Although the building code only requires the finished floor to be 225mm above finished ground level we decided that this new house should be raised up from the ground 400mm for several reasons;
- The first 200mm of air above the ground can be the coldest in winter,
- As the last house in the subdivision we could pick ourselves up higher than the neighbours to get better solar gain and to offer better views out from the site while remaining on a single storey connected to the outdoors,
- You can use as much garden mulch on garden beds as you like without the risk of rotting out the weatherboards,
- Stepping up into the house stops dust and garden debris being blown into the house as found with many level threshold houses,
- Low flood risk,
- Easy to detail free draining decking around the house as a cheap method of achieving a level threshold and reducing water risk,
- 400mm is an ideal height for siting on the edge of a deck.
This required the slab to be built up from the existing site with free draining backfill but also allowed the use of 100mm EPS polystyrene which the builders like as it is more rigid and easier to control than 50mm insulation. Usually I would use the more expensive XPS insulation (extruded) as it is closed cell and doesnt take up moisture but as we would be higher than the water table/ ground level I was happy to use the S grade EPS insulation (expanded foam) in conjunction with a good damp proof membrane.
We often see thermal diagrams showing the greatest amount of heat loss is out of the side of the slab & foundation, and having lived in a house nearby that has an uninsulated slab, I was very much aware of the need for not only good under-slab insulation but for a thermally broken slab edge. One end of that existing house sticks out of the ground about 300mm or more and the clearly noticeable conduction of the cold through the foundation edge and into the timber overlay flooring for a good couple of metres is a good demonstration of the heat loss at the perimeter of the house. Not only is the slab edge an area of heat loss, it is an area of condensation as the warm moist internal air meets the cold slab edge. To prevent this thermal bridge and condensation it is important to thermally break the slab from the cold foundation wall which in my mind is better than insulating the foundation as the footing would typically be in contact with the cold ground.
The photo above shows the use of a high grade Kooltherm phenolic foam insulation to the slab edge. Reinforcing bars pass through this 50mm insulation into the slab and the cuts in the insulation are then filled with expanding foam to minimise any potential thermal bridging.
This photo shows that the foundation walls have been poured, the formwork removed, the damp proof membrane & underslab insulation have been laid with reinforcing steel placed ready to receive the concrete slab. The darker coloured high grade insulation can be seen to the inside of the foundation showing that the slab will be completed isolated from the foundation. You can also see a set-down in the slab insulation, where 50mm Phenolic foam has been used to create a slab thickening allowing for steel reinforcing to pass into the slab below a door opening.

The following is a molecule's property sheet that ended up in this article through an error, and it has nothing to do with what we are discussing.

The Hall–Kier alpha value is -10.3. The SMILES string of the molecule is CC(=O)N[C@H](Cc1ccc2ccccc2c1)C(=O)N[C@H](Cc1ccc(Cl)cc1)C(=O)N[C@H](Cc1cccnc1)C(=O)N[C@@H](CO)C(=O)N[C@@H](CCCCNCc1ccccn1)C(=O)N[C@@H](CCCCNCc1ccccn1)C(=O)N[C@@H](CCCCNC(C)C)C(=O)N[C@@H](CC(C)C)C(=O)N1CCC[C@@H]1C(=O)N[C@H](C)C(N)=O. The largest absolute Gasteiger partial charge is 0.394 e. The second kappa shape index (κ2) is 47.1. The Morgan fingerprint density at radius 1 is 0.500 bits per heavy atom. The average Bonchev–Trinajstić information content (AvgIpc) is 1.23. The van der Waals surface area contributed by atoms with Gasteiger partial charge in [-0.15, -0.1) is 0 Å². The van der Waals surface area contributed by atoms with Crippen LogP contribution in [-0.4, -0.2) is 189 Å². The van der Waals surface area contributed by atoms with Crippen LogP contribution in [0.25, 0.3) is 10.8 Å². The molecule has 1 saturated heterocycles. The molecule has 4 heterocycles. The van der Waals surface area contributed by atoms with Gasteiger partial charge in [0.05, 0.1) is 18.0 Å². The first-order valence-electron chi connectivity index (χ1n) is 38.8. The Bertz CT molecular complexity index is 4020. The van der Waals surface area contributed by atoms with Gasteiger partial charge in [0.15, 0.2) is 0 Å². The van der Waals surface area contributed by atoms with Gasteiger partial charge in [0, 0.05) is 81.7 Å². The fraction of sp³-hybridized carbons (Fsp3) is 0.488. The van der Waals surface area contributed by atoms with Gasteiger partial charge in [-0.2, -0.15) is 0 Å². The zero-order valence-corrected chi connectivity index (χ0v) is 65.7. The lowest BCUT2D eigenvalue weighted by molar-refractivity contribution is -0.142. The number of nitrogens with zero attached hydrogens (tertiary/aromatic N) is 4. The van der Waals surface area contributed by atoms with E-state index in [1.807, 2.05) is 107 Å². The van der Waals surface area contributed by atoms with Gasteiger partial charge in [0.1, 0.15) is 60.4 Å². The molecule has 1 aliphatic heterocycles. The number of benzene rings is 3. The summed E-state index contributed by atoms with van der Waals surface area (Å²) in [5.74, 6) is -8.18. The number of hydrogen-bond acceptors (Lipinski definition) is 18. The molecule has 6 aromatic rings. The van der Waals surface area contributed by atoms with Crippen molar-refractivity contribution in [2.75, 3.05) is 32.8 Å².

The images above show the placement of the slab concrete prior to floating the slab smooth and level with a power float. The thermal break is still visible below the thin layer of concrete spill and this will be cleaned up as the foundation wall is checked for any high points. High points are ground down to ensure a completely level perimeter ready to receive the bottom plate.
The above images show the placement of the first 140mm bottom plate and hold down straps. The hold down straps are located at the ends of panels and adjoining point loads from window lintels. As we are aiming to achieve a good level of airtightness there is a bead of sealant between the bottom plate and the slab/DPC. Each section of bottom plate is tooled flat and level to ensure that the entire house perimeter is level and that the SIPS panels will butt squarely together.
The second bottom plate is laid over the level first bottom plate and again receives a bead of sealant to close any air gaps. This second plate is 110mm thick which matches the width of the urethane core of the SIPS panel. Each panel will arrive with a 50mm deep rebate of insulation between the OSB sheathing so that the panels simply place over this second plate and the SIPs panels are fixed continuously on either side into the bottom plate.
Scott inspects the Kingspan Tek panels in the Kia Kaha workshop during fabrication. The panels arrive with each edge rebated so that it can either be placed over the bottom plate or they can be spliced together with a thinner SIPs jointer panel which eliminates solid timber connections further reducing thermal bridging.
A completed wall panel showing SIPs splice connectors. Each splice provides two layers of 15mm OSB to each side of the panel that are fixed together at regular centres providing a rigid connection without any thermal bridging. You can also see a timber ‘post’ within the panel to the side of the window opening. This post transfers the point load created each side of the window opening as the roof loads are transferred through the window lintel down each side of the window opening.